The one that swapped Tyrese Haliburton for Domantas Sabonis.
The one that hired Mike Brown, its ninth head coach since 2012, with a clear organizational mandate to make the postseason for the first time in 16 years.
The Sacramento Kings are notoriously impatient, scrapping one quick-fix pursuit of instant gratification for another at warp speed. It’s how they’ve amassed the league’s longest playoff drought, and it’s why trading the No. 1 pick for more immediate help wouldn’t exactly be a far-fetched move. A bad one, sure. But not off-brand.
The Kings have a glaring hole on the wing, and they need shooting across the roster to offset the lack of range shared by their top two offensive weapons, De’Aaron Fox and Sabonis. RJ Barrett, the No. 3 pick in 2019, shot 40.1 percent from deep in 2020-21 and added layers to his offensive game en route to a 20.0-point scoring average this past year. He and Emmanuel Quickley would give Sacramento a formidable wing combo alongside Fox and Sabonis, with the ever-steady Harrison Barnes rounding out the first unit.
Is that enough to make the playoffs in the West? Probably not. But whomever the Kings might select at No.1 would likely be of less short-term help. And as always, the short term is all that seems to matter in Sacramento.
Sacramento Kings Receive: RJ Barrett, Emmanuel Quickley, 2022 first-round pick, 2024 top-14 protected first-round pick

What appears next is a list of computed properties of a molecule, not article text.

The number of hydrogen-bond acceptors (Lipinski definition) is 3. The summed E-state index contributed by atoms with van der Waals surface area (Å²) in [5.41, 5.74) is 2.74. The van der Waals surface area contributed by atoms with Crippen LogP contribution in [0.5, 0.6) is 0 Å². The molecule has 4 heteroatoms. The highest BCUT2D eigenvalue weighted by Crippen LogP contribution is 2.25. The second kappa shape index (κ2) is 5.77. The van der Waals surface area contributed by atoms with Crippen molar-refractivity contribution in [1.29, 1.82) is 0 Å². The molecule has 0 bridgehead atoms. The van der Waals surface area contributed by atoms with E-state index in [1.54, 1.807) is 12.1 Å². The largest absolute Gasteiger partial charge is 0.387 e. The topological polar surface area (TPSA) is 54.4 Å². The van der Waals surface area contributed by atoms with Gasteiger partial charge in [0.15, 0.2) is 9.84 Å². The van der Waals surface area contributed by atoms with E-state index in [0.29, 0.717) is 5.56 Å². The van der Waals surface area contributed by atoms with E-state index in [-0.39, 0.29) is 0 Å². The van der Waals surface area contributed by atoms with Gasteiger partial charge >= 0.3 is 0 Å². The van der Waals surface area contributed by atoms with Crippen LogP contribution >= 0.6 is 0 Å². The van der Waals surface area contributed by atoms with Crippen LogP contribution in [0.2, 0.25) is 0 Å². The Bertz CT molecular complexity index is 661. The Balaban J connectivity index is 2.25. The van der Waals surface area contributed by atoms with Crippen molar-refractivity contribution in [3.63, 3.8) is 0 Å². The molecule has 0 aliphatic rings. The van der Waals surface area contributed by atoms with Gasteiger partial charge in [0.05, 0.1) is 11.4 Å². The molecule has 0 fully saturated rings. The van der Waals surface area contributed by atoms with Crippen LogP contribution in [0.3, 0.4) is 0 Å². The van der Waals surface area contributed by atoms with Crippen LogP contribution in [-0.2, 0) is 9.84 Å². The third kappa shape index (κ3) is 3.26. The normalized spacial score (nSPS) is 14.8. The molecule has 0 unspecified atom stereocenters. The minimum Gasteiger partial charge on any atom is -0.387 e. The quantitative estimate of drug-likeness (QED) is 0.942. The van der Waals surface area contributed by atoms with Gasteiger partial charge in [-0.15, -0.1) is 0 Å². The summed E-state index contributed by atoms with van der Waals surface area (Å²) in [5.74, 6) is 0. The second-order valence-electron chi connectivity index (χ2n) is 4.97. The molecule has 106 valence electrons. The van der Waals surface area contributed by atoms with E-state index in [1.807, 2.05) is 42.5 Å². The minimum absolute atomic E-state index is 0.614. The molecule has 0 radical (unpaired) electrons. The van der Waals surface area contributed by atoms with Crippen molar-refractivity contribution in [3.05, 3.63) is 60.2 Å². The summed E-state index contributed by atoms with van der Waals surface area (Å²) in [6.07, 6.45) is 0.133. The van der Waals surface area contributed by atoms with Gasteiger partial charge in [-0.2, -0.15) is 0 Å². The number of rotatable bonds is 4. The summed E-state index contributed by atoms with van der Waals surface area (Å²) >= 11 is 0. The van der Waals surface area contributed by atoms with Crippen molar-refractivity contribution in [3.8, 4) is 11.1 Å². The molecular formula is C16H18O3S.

New York Knicks Receive: Davion Mitchell, Richaun Holmes, No. 1 pick
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Matthew Hinton/Associated Press
2021-22 Record: 36-46
Odds of No. 1: 6.0 percent
Odds of top four: 26.3 percent
The New Orleans Pelicans frontcourt is crowded enough as it is, so the addition of Chet Holmgren, Jabari Smith or Paolo Banchero should prompt some roster-balancing moves. Though it wouldn’t exactly be earth-shattering, the Pels could look to swap Jaxson Hayes for a defensive-minded guard to help Herb Jones harass opposing ball-handlers.
Hamidou Diallo is an A-plus athlete who, at 23, has shown small signs of developing offensive value. He can’t generate his own looks from three-point range, but Diallo excels at drawing shooting fouls and is a terror on the glass, never ranking below the 90th percentile in offensive rebound rate at his position across four NBA seasons. His speed and power translates on D, where Diallo put up a steal rate in the 99th percentile among wings in 2021-22.
Hayes showed improvement over the course of the year and even started down the stretch. But he lost time in the playoffs because of poor rebounding and rim protection, and he looks likely to enter next year behind Jonas Valanciunas, Zion Williamson, Larry Nance Jr., Brandon Ingram, Trey Murphy III and whomever New Orleans grabs at No. 1 on the depth chart. Hayes will be further marginalized if Jones spends more time at the 3, sliding Ingram up to power forward in more modern looks.
Diallo would fill a more pressing need at shooting guard, and the Pelicans would also avoid dealing with Hayes’ restricted free agency in 2023.
These deals can’t all be blockbusters.
New Orleans Pelicans Receive: Hamidou Diallo
Detroit Pistons Receive: Jaxson Hayes
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John Bazemore/Associated Press
2021-22 Record: 34-48
Odds of No. 1: 4.5 percent
Odds of top four: 20.3 percent
From a fit perspective, Jabari Smith makes all the sense in the world for the San Antonio Spurs. His 42.0 percent hit rate on threes and 5.5 long-range attempts per game were both better than the figures Paolo Banchero and Chet Holmgren produced. Any team run by Dejounte Murray, especially one that also starts non-spacing center Jakob Poeltl, is going to need maximum stretch at every other position.